Understanding the U.S. Position on Settlements—and the Twin Political Crises of America and Israel

Peter Berkowitz joined the State Department in 2018 as an adviser on Israel policy; seven months later he was promoted to the storied position of director of policy planning. In an interview by Tal Schneider, he discusses his experience leaving academia for Foggy Bottom, the successes and failures of the Trump administration, and the future of Iran’s nuclear program. He also rejects the assertion that the State Department “moved to change the legal status of settlements and lower the chance for Palestinian statehood.”

It’s really important to emphasize that the White House peace plan [released in January of last year] involves a proposal for a two-state solution, indeed, a two-state solution in which the Palestinians would retain control over approximately 70 percent of the West Bank. There are also land swaps.

We have to be very careful about the policy that the State Department and therefore the Trump administration adopted concerning the settlements. It is often misstated, but Secretary Pompeo was very careful in his language. He did not say that settlement activity is consistent with international law. . . . He said, “settlements in the West Bank beyond the Green Line are not per se inconsistent with international law.” What is the difference between those two formulations? It’s huge. One says that everything that Israel builds is automatically consistent with international law. The other formulation, which was Secretary Pompeo’s, says that whatever Israel builds is not on its face illegal. It’s a matter of dispute and each case has to be examined on its own merits.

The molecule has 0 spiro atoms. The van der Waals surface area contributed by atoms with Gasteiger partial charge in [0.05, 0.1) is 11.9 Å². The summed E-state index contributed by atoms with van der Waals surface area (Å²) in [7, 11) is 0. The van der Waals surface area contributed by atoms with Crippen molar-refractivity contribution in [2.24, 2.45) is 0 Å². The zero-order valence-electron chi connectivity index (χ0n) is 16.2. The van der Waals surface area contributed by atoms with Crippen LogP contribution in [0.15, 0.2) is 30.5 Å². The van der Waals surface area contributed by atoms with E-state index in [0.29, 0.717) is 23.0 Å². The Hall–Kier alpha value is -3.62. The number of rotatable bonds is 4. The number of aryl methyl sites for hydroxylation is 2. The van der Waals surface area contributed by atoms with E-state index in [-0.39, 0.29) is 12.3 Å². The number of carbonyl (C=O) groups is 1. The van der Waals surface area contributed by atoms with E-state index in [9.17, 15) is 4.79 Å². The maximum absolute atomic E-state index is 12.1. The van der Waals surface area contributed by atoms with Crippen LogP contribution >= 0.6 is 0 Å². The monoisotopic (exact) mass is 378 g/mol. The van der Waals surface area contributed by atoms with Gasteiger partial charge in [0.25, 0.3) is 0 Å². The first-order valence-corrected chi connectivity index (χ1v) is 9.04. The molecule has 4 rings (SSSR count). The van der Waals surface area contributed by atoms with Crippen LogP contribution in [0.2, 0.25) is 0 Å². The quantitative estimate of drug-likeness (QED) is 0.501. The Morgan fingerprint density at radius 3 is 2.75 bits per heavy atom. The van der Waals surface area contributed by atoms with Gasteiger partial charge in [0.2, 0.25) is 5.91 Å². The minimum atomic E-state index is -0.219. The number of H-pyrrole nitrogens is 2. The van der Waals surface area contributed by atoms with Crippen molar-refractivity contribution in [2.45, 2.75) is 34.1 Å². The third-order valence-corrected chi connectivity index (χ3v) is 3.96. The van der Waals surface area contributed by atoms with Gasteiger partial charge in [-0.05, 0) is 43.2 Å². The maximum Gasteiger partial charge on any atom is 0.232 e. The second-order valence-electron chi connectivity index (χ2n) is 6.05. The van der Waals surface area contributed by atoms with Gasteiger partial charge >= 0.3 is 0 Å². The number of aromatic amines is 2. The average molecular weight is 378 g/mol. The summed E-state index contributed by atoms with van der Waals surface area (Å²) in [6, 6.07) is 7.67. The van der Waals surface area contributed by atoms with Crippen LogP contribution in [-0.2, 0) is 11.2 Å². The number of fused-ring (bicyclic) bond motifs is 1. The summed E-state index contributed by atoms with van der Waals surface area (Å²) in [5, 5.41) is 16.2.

Berkowitz also comments on Israel’s current political instability:

[I]t’s very disturbing. It’s very urgent, I think, that both of us, the United States and Israel, get our houses better in order. I think, actually, [that] we face parallel problems. In the United States, a large part of the right hates the left, and a large part of the left hates the right. Each thinks that the other side is un-American and is destroying the country. Something similar could be said of Israel, though I understand that right and left in Israel have gotten jumbled up over the last couple of years. No liberal democracy can prosper when big segments of society on either side of the political aisle scorn the other side.

Read more at Times of Israel

More about: Donald Trump, Israeli politics, Mike Pompeo, Settlements, U.S. Politics, US-Israel relations

Hamas Wants a Renewed Ceasefire, but Doesn’t Understand Israel’s Changed Attitude

Yohanan Tzoreff, writing yesterday, believes that Hamas still wishes to return to the truce that it ended Friday morning with renewed rocket attacks on Israel, but hopes it can do so on better terms—raising the price, so to speak, of each hostage released. Examining recent statements from the terrorist group’s leaders, he tries to make sense of what it is thinking:

These [Hamas] senior officials do not reflect any awareness of the changed attitude in Israel toward Hamas following the October 7 massacre carried out by the organization in the western Negev communities. They continue to estimate that as before, Israel will be willing to pay high prices for its people and that time is working in their favor. In their opinion, Israel’s interest in the release of its people, the pressure of the hostages’ families, and the public’s broad support for these families will ultimately be decisive in favor of a deal that will meet the new conditions set by Hamas.

In other words, the culture of summud (steadfastness), still guides Hamas. Its [rhetoric] does not show at all that it has internalized or recognized the change in the attitude of the Israeli public toward it—which makes it clear that Israel still has a lot of work to do.

Read more at Institute for National Security Studies

More about: Gaza War 2023, Hamas, Israeli Security